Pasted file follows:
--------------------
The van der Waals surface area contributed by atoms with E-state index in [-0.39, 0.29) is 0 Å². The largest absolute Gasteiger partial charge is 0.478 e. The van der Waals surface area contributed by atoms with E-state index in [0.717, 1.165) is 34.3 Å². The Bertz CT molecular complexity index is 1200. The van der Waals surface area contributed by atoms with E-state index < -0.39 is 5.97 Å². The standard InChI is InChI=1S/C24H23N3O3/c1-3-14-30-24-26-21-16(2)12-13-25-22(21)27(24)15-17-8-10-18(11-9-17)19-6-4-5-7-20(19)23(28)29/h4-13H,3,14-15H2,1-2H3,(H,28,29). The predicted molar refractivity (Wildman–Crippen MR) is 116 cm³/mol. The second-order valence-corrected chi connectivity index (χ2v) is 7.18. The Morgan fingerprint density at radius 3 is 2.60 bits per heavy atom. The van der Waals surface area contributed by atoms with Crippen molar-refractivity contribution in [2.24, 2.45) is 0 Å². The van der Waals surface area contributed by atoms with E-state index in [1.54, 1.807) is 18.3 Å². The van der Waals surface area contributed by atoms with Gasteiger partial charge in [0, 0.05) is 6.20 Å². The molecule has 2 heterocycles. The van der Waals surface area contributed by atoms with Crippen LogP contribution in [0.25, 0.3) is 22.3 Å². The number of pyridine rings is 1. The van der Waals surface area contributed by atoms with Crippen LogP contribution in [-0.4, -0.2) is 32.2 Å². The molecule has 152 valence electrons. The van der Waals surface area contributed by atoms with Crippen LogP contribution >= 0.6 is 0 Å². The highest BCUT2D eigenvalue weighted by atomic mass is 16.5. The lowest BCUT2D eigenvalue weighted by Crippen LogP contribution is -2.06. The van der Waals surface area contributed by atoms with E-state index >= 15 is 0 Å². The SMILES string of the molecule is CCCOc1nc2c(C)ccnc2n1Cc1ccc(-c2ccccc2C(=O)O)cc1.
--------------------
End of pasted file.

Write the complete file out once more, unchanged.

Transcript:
The van der Waals surface area contributed by atoms with E-state index in [-0.39, 0.29) is 0 Å². The largest absolute Gasteiger partial charge is 0.478 e. The van der Waals surface area contributed by atoms with E-state index in [0.717, 1.165) is 34.3 Å². The Bertz CT molecular complexity index is 1200. The van der Waals surface area contributed by atoms with E-state index < -0.39 is 5.97 Å². The standard InChI is InChI=1S/C24H23N3O3/c1-3-14-30-24-26-21-16(2)12-13-25-22(21)27(24)15-17-8-10-18(11-9-17)19-6-4-5-7-20(19)23(28)29/h4-13H,3,14-15H2,1-2H3,(H,28,29). The predicted molar refractivity (Wildman–Crippen MR) is 116 cm³/mol. The second-order valence-corrected chi connectivity index (χ2v) is 7.18. The Morgan fingerprint density at radius 3 is 2.60 bits per heavy atom. The van der Waals surface area contributed by atoms with Crippen molar-refractivity contribution in [2.24, 2.45) is 0 Å². The van der Waals surface area contributed by atoms with E-state index in [1.54, 1.807) is 18.3 Å². The van der Waals surface area contributed by atoms with Gasteiger partial charge in [0, 0.05) is 6.20 Å². The molecule has 2 heterocycles. The van der Waals surface area contributed by atoms with Crippen LogP contribution in [0.25, 0.3) is 22.3 Å². The number of pyridine rings is 1. The van der Waals surface area contributed by atoms with Crippen LogP contribution in [-0.4, -0.2) is 32.2 Å². The molecule has 152 valence electrons. The van der Waals surface area contributed by atoms with Crippen LogP contribution >= 0.6 is 0 Å². The highest BCUT2D eigenvalue weighted by atomic mass is 16.5. The lowest BCUT2D eigenvalue weighted by Crippen LogP contribution is -2.06. The van der Waals surface area contributed by atoms with E-state index >= 15 is 0 Å². The SMILES string of the molecule is CCCOc1nc2c(C)ccnc2n1Cc1ccc(-c2ccccc2C(=O)O)cc1.